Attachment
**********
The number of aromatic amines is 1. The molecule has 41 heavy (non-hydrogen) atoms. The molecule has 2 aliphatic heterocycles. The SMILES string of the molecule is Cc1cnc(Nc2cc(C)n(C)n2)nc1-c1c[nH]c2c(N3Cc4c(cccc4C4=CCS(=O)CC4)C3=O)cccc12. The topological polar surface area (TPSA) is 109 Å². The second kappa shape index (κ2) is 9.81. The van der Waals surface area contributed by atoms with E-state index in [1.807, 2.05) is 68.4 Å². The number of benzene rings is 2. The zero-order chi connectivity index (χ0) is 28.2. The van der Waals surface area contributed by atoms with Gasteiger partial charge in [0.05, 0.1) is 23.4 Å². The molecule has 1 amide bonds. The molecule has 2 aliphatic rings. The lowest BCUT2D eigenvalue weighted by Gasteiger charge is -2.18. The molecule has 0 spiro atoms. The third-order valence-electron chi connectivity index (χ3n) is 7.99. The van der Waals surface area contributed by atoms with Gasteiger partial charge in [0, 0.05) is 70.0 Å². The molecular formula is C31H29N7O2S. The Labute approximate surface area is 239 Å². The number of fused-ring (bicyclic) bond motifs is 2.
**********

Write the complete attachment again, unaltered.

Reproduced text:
The number of aromatic amines is 1. The molecule has 41 heavy (non-hydrogen) atoms. The molecule has 2 aliphatic heterocycles. The SMILES string of the molecule is Cc1cnc(Nc2cc(C)n(C)n2)nc1-c1c[nH]c2c(N3Cc4c(cccc4C4=CCS(=O)CC4)C3=O)cccc12. The topological polar surface area (TPSA) is 109 Å². The second kappa shape index (κ2) is 9.81. The van der Waals surface area contributed by atoms with E-state index in [1.807, 2.05) is 68.4 Å². The number of benzene rings is 2. The zero-order chi connectivity index (χ0) is 28.2. The van der Waals surface area contributed by atoms with Gasteiger partial charge in [0.05, 0.1) is 23.4 Å². The molecule has 1 amide bonds. The molecule has 2 aliphatic rings. The lowest BCUT2D eigenvalue weighted by Gasteiger charge is -2.18. The molecule has 0 spiro atoms. The third-order valence-electron chi connectivity index (χ3n) is 7.99. The van der Waals surface area contributed by atoms with Gasteiger partial charge in [0, 0.05) is 70.0 Å². The molecular formula is C31H29N7O2S. The Labute approximate surface area is 239 Å². The number of fused-ring (bicyclic) bond motifs is 2.